Diversity training


   Elephant in the room


   Family values
   Freedom fries
   Freedom of thought




   Hate speech
   Hypatia transracialism controversy


   Ideological repression
   Inclusive language




   Language and thought
   Language ideology
   Language politics
   Linguistic prescription
   List of politically motivated renamings
   Loony left




   Pavlovian session
   People-first language
   The Perils of "Privilege"
   Political insult
   Political socialization
   Post-racial America
   The Problem with a Poo


   Rakem Balogun
   Removal of Confederate monuments and memorials
   Reparations (website)
   Respect diversity


   Safe space
   Snowflake (slang)
   Social engineering (political science)
   Speech code
   Spinning into Butter (film)
   Suppressed research in the Soviet Union


   Thought-terminating cliché




HTML entities - Guidelines[edit]

Characters to avoid |
Avoid Instead use Note
(…) ... (i.e. 3 periods) See MOS:ELLIPSIS.
Unicode Roman numerals like Latin letters equivalent (I II i ii)
Unicode fractions like ¼ ½ ¾ ⁄ {{frac}}, {{sfrac}} See MOS:FRAC.
Unicode subscripts and superscripts like ¹ <sup></sup> <sub></sub> See WP:SUPSCRIPT. In article titles, use {{DISPLAYTITLE:...}} combined with <sup></sup> or <sub></sub> as appropriate.
µ (&micro;) μ (&mu;) See MOS:NUM#Specific units
Ligatures like Æ æ Œ œ Separate letters (AE ae OE oe) Generally avoid except in proper names and text in languages in which they are standard. See MOS:LIGATURES.
(&sum;) (&#8719;) (&horbar;) Σ (&Sigma;) Π (&Pi;) (&mdash;) (Not to be confused with \sum and \prod, which are used within <math> blocks.)
(&lsquo;) (&rsquo;) (&sbquo;) (&ldquo;) (&rdquo;) (&bdquo;) ´ (&acute;) (&prime;) (&Prime;) ` (&#96;) Straight quotes (" and ') These characters are used in mathematical notation; elsewhere use straight quotes. See MOS:QUOTEMARKS.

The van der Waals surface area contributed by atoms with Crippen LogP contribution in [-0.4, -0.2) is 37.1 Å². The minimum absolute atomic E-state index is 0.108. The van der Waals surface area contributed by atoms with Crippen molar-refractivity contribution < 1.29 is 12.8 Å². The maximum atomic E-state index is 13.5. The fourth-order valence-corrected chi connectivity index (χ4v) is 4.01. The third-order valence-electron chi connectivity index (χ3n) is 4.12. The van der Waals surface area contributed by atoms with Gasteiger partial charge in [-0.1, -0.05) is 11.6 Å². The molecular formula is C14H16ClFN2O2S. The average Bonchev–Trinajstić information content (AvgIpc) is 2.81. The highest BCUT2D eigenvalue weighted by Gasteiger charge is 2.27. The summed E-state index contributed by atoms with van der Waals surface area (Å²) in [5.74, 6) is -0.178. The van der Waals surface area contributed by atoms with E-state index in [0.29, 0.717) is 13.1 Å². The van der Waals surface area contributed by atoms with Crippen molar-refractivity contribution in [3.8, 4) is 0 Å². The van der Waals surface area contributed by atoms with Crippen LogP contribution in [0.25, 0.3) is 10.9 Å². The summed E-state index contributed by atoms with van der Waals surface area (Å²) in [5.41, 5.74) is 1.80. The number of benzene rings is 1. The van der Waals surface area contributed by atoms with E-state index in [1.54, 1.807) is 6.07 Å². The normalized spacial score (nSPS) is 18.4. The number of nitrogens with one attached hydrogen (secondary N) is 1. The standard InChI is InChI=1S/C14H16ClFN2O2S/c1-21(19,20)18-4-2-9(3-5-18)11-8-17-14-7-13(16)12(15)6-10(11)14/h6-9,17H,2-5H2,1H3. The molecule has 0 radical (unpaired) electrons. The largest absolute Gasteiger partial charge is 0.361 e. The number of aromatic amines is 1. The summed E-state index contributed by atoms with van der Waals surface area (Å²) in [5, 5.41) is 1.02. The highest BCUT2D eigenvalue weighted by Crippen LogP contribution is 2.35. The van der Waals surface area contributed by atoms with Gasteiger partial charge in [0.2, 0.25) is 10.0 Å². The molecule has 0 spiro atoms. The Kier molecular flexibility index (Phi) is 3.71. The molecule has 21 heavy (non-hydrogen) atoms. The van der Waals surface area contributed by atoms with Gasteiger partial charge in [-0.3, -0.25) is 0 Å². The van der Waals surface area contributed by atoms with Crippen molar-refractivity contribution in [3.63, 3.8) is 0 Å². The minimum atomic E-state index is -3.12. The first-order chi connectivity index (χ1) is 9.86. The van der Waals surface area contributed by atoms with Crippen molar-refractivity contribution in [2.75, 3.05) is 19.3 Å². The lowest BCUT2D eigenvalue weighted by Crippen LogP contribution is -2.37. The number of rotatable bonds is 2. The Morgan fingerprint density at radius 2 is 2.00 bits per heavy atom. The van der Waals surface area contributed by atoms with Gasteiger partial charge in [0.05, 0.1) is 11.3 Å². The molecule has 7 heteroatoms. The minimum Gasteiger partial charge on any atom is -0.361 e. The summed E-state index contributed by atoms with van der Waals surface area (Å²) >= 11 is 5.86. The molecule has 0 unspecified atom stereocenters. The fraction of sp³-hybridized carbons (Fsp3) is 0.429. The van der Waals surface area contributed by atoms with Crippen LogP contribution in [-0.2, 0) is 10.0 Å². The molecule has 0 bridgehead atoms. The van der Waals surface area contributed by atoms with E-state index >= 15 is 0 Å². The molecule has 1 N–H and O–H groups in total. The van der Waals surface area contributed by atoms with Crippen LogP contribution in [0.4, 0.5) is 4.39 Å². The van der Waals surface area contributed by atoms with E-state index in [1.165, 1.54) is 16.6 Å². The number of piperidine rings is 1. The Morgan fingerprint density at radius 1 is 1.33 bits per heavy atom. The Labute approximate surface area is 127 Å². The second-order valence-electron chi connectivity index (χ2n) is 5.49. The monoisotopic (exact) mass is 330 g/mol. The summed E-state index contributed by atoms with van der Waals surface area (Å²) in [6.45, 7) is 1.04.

(&lsaquo;) (&rsaquo;) « (&lsaquo;) » (&rsaquo;) Use &lang; and &rang; for math notation. In foreign quotations normalize angle quote marks to straight, per MOS:CONFORM.
&ensp; &emsp; &thinsp; &hairsp; Normal space These are sometimes used for precision positioning in templates but rarely in prose, where non-breaking (&nbsp;) and regular spaces are normally sufficient.
In vertical lists

(&bull;) · (&middot;) (&sdot;)

* Proper wiki markup should be used to create vertical lists. See HELP:LIST#List basics.
&zwj; &zwnj; see note Used in certain foreign-language words, see zero-width joiner/zero-width non-joiner. Should be avoided elsewhere.
Potentially confusing or technically problematic characters |
Category coded form (direct form) Notes
Miscellany &amp; (&) &lt; (<) &gt; (>) &#91; ([) &#93; (]) &apos; (') &#124; (|) Use these characters directly in general, unless they interfere with HTML or wiki markup. Apostrophes and pipe symbols can alternatively be coded with {{'}} and {{!}}. See also character-substitution templates and WP:ENCODE.
Greek letters &Alpha; (Α) &Beta; (Β) &Epsilon; (Ε) &Zeta; (Ζ) &Eta; (Η) &Iota; (Ι) &Kappa; (Κ) &Mu; (Μ) &Nu; (Ν) &Omicron; (Ο) &Rho; (Ρ) &Tau; (Τ) &Upsilon; (Υ) &Chi; (Χ) &kappa; (κ) &omicron; (ο) &rho; (ρ) In isolation, use coded forms to avoid confusion with similar-looking Latin letters; in a Greek word or text, use the direct characters.